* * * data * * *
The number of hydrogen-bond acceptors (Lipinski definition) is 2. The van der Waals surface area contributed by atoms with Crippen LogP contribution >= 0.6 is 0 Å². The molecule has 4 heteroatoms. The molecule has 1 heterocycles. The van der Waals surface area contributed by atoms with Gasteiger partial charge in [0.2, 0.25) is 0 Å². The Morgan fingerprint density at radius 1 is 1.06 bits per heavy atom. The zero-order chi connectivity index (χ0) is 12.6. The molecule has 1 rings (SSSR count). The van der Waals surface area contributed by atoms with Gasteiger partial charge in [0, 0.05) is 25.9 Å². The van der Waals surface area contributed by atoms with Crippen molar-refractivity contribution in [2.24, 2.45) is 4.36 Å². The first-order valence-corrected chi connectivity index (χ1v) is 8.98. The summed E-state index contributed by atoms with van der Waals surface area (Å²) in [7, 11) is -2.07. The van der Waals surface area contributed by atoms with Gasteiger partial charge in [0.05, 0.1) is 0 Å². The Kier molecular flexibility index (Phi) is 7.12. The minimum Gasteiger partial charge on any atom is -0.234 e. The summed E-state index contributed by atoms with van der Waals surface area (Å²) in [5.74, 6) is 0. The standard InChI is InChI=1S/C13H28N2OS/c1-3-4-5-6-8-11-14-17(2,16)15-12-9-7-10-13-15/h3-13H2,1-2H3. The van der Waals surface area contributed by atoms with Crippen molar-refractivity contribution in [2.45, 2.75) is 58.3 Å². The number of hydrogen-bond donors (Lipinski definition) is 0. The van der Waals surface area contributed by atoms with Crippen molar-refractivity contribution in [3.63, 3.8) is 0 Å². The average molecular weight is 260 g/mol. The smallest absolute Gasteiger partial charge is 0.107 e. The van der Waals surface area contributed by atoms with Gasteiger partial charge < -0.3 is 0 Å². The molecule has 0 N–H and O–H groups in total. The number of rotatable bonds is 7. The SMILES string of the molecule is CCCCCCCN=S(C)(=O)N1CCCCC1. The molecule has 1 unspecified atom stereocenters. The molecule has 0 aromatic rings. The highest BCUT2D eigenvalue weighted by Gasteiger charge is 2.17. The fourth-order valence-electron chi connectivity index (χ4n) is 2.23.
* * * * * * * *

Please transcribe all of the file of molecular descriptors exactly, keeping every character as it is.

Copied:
The number of hydrogen-bond acceptors (Lipinski definition) is 2. The van der Waals surface area contributed by atoms with Crippen LogP contribution >= 0.6 is 0 Å². The molecule has 4 heteroatoms. The molecule has 1 heterocycles. The van der Waals surface area contributed by atoms with Gasteiger partial charge in [0.2, 0.25) is 0 Å². The Morgan fingerprint density at radius 1 is 1.06 bits per heavy atom. The zero-order chi connectivity index (χ0) is 12.6. The molecule has 1 rings (SSSR count). The van der Waals surface area contributed by atoms with Gasteiger partial charge in [0, 0.05) is 25.9 Å². The van der Waals surface area contributed by atoms with Crippen molar-refractivity contribution in [2.24, 2.45) is 4.36 Å². The first-order valence-corrected chi connectivity index (χ1v) is 8.98. The summed E-state index contributed by atoms with van der Waals surface area (Å²) in [7, 11) is -2.07. The van der Waals surface area contributed by atoms with Gasteiger partial charge in [0.05, 0.1) is 0 Å². The Kier molecular flexibility index (Phi) is 7.12. The minimum Gasteiger partial charge on any atom is -0.234 e. The summed E-state index contributed by atoms with van der Waals surface area (Å²) in [5.74, 6) is 0. The standard InChI is InChI=1S/C13H28N2OS/c1-3-4-5-6-8-11-14-17(2,16)15-12-9-7-10-13-15/h3-13H2,1-2H3. The van der Waals surface area contributed by atoms with Crippen molar-refractivity contribution in [2.45, 2.75) is 58.3 Å². The number of hydrogen-bond donors (Lipinski definition) is 0. The van der Waals surface area contributed by atoms with Crippen molar-refractivity contribution in [3.63, 3.8) is 0 Å². The average molecular weight is 260 g/mol. The smallest absolute Gasteiger partial charge is 0.107 e. The van der Waals surface area contributed by atoms with Gasteiger partial charge < -0.3 is 0 Å². The molecule has 0 N–H and O–H groups in total. The number of rotatable bonds is 7. The SMILES string of the molecule is CCCCCCCN=S(C)(=O)N1CCCCC1. The molecule has 1 unspecified atom stereocenters. The molecule has 0 aromatic rings. The highest BCUT2D eigenvalue weighted by Gasteiger charge is 2.17. The fourth-order valence-electron chi connectivity index (χ4n) is 2.23.